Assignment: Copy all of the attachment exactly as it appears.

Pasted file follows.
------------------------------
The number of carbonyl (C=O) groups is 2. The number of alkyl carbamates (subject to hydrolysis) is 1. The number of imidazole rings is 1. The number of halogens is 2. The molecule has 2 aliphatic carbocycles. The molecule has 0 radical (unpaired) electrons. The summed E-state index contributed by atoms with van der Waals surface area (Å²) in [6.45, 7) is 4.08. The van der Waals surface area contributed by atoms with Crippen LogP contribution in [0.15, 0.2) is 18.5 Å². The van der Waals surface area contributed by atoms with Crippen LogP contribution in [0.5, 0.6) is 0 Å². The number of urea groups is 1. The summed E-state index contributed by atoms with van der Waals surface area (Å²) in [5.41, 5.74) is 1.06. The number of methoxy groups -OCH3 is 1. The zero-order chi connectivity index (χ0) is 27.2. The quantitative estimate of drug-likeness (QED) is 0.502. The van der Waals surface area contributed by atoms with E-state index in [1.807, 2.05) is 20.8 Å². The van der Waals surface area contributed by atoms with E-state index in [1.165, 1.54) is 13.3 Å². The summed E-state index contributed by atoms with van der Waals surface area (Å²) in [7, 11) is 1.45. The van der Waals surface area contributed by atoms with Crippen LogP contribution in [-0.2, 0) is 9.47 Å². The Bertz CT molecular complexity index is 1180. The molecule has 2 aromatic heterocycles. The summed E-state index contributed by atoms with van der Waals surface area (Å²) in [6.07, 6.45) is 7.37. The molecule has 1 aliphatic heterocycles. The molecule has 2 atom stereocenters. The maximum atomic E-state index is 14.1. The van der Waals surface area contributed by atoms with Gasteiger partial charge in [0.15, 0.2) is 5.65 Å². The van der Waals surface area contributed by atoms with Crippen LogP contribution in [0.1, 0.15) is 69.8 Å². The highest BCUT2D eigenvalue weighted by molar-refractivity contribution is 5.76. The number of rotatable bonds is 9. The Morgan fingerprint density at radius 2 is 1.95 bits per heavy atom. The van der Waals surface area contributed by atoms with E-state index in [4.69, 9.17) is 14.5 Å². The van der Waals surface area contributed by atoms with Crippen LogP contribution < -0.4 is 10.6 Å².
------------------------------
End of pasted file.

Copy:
The number of carbonyl (C=O) groups is 2. The number of alkyl carbamates (subject to hydrolysis) is 1. The number of imidazole rings is 1. The number of halogens is 2. The molecule has 2 aliphatic carbocycles. The molecule has 0 radical (unpaired) electrons. The summed E-state index contributed by atoms with van der Waals surface area (Å²) in [6.45, 7) is 4.08. The van der Waals surface area contributed by atoms with Crippen LogP contribution in [0.15, 0.2) is 18.5 Å². The van der Waals surface area contributed by atoms with Crippen LogP contribution in [0.5, 0.6) is 0 Å². The number of urea groups is 1. The summed E-state index contributed by atoms with van der Waals surface area (Å²) in [5.41, 5.74) is 1.06. The number of methoxy groups -OCH3 is 1. The zero-order chi connectivity index (χ0) is 27.2. The quantitative estimate of drug-likeness (QED) is 0.502. The van der Waals surface area contributed by atoms with E-state index in [1.807, 2.05) is 20.8 Å². The van der Waals surface area contributed by atoms with E-state index in [1.165, 1.54) is 13.3 Å². The summed E-state index contributed by atoms with van der Waals surface area (Å²) in [7, 11) is 1.45. The van der Waals surface area contributed by atoms with Crippen LogP contribution in [-0.2, 0) is 9.47 Å². The Bertz CT molecular complexity index is 1180. The molecule has 2 aromatic heterocycles. The summed E-state index contributed by atoms with van der Waals surface area (Å²) in [6.07, 6.45) is 7.37. The molecule has 1 aliphatic heterocycles. The molecule has 2 atom stereocenters. The maximum atomic E-state index is 14.1. The van der Waals surface area contributed by atoms with Gasteiger partial charge in [0.15, 0.2) is 5.65 Å². The van der Waals surface area contributed by atoms with Crippen LogP contribution in [0.1, 0.15) is 69.8 Å². The highest BCUT2D eigenvalue weighted by molar-refractivity contribution is 5.76. The number of rotatable bonds is 9. The Morgan fingerprint density at radius 2 is 1.95 bits per heavy atom. The van der Waals surface area contributed by atoms with E-state index in [4.69, 9.17) is 14.5 Å². The van der Waals surface area contributed by atoms with Crippen LogP contribution < -0.4 is 10.6 Å².